Fireworks vendor asks Garfield County to rescind sales ban
GLENWOOD SPRINGS — A local vendor who operates a seasonal fireworks stand between Glenwood Springs and Carbondale wants Garfield County commissioners to reconsider their recent ban on fireworks sales in the unincorporated parts of the county.
“This is the wettest year we’ve had in a long time,” Ray Cordova said at the regular commissioners meeting on Monday.
“Fireworks don’t start fires, people do, same as guns don’t kill people,” Cordova said in asking the commissioners to rescind the fireworks sales ban before the lead-up to the Fourth of July holiday when he normally sets up shop near the CMC turnoff on Highway 82.
“If we don’t sell them, people will just go to another county and buy them,” he said. “I feel like we’re being targeted.”
Last month, on evidence that warm, dry conditions were likely to return with the summer season in June and July, the commissioners passed an ordinance prohibiting the private use and sales of fireworks.
The temporary ban will remain in effect through the end of the year, unless the commissioners determine at some point, based on expert testimony, that the fire danger is not as severe as it was predicted to be.
Should cooler, moist weather prevail over the next couple of weeks, the commissioners may decide to lift the ban prior to the July Fourth holiday.
“There are provisions for us to reconsider,” Commission Chairman John Martin said.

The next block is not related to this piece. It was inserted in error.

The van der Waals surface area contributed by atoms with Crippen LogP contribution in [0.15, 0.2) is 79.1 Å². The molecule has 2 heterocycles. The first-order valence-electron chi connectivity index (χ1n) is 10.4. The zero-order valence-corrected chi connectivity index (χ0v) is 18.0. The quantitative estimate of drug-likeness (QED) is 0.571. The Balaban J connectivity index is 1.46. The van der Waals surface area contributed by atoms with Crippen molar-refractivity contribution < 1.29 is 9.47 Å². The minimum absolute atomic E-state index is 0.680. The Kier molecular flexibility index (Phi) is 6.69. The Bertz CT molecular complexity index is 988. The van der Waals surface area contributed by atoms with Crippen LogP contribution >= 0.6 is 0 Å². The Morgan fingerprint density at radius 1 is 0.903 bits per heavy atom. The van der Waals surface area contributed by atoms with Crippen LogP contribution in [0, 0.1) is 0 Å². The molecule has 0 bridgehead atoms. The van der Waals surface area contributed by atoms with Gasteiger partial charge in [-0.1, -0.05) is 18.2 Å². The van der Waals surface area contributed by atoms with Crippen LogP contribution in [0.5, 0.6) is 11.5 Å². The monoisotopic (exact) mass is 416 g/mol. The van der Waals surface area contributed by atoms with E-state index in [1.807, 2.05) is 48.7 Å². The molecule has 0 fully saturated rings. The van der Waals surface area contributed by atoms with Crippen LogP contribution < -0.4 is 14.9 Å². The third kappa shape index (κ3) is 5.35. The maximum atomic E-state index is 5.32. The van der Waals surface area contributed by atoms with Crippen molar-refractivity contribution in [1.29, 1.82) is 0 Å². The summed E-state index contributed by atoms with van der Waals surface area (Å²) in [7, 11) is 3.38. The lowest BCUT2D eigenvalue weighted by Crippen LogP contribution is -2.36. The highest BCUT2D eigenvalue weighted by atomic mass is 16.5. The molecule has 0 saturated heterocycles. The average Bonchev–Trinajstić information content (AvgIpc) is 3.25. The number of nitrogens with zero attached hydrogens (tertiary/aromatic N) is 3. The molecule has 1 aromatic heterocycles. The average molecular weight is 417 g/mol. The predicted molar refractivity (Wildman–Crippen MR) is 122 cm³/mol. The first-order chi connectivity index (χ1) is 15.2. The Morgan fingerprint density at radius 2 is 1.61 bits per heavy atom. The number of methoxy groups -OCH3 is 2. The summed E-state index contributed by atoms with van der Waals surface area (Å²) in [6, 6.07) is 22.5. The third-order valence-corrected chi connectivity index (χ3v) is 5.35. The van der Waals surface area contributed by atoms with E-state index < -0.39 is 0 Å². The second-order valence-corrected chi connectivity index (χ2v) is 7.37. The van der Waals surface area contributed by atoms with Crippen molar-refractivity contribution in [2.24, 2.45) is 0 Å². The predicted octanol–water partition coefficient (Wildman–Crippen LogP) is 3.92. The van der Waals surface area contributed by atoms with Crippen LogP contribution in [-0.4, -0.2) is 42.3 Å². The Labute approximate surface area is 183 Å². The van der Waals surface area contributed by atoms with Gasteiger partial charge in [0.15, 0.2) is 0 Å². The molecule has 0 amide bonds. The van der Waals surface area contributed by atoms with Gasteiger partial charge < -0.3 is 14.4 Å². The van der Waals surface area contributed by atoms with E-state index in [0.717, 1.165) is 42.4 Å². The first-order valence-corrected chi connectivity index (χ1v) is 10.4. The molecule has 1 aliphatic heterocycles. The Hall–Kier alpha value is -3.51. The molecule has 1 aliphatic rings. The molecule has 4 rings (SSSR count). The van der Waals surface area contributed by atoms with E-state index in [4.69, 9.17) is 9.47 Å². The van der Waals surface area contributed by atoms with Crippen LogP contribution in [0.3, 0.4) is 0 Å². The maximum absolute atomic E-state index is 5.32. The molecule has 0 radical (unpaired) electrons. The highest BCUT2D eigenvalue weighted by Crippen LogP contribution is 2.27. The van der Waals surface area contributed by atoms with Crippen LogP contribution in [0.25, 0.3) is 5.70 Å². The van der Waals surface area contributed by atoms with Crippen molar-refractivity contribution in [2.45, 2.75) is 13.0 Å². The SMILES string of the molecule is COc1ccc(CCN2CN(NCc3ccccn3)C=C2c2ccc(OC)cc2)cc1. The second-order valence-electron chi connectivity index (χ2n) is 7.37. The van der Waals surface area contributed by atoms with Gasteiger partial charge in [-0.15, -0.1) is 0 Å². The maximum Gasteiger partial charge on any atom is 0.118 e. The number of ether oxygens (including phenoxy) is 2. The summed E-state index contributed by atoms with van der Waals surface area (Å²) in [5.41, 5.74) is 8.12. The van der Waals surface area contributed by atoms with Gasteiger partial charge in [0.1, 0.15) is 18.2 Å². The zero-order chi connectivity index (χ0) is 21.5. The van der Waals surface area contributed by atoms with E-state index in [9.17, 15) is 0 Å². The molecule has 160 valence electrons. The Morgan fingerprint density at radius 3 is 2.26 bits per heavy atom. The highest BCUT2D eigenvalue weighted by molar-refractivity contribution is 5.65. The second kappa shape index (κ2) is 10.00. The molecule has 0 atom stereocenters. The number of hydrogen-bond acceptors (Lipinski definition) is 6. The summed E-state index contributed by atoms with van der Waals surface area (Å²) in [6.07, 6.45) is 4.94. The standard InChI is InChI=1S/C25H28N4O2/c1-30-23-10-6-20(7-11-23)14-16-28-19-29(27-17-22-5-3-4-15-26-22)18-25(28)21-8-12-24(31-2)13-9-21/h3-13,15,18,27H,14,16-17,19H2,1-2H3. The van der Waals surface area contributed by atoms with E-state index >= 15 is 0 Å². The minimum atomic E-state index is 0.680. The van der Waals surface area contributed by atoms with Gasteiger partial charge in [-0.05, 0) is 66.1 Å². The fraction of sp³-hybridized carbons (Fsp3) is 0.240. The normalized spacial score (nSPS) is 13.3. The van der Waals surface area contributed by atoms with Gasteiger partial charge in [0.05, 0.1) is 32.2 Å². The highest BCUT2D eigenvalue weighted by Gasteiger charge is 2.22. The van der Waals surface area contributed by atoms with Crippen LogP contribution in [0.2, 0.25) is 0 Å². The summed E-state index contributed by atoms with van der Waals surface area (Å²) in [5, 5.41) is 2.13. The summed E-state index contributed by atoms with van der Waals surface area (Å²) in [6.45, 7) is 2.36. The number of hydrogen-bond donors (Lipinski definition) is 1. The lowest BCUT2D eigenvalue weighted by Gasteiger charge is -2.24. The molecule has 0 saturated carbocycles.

“We do need to hear that scientific data and the opinion of our fire marshals and the sheriff” to make that determination, he said.
State laws require that the ordinance be put in place ahead of time, in order to be in effect prior to the time when fireworks stands and use normally takes place around the holiday.
“We were required by state law to do this in a certain manner,” Commissioner Tom Jankovsky said.
Even though it ended up being a wetter May than predicted, that can change fast in June, he said.
“Three weeks of dry, hot weather and everything can change,” Jankovksy said.
The county’s ban does not affect public fireworks displays put on by municipalities or community organizations. It also only affects sales and individual use of fireworks outside city limits. However, municipalities can also act to temporarily ban the sales and use fireworks, even those that are normally legal under Colorado law.
“The fireworks we sell are just glorified sparklers,” Cordova said. “They don’t go up in the air and they don’t explode, and they are Colorado approved.
“It’s just something people enjoy doing, and if they do it in a safe environment, people are very responsible,” he said.
Commissioners agreed to revisit the ordinance later this month, around the time Cordova and other vendors would be setting up their fireworks stands.
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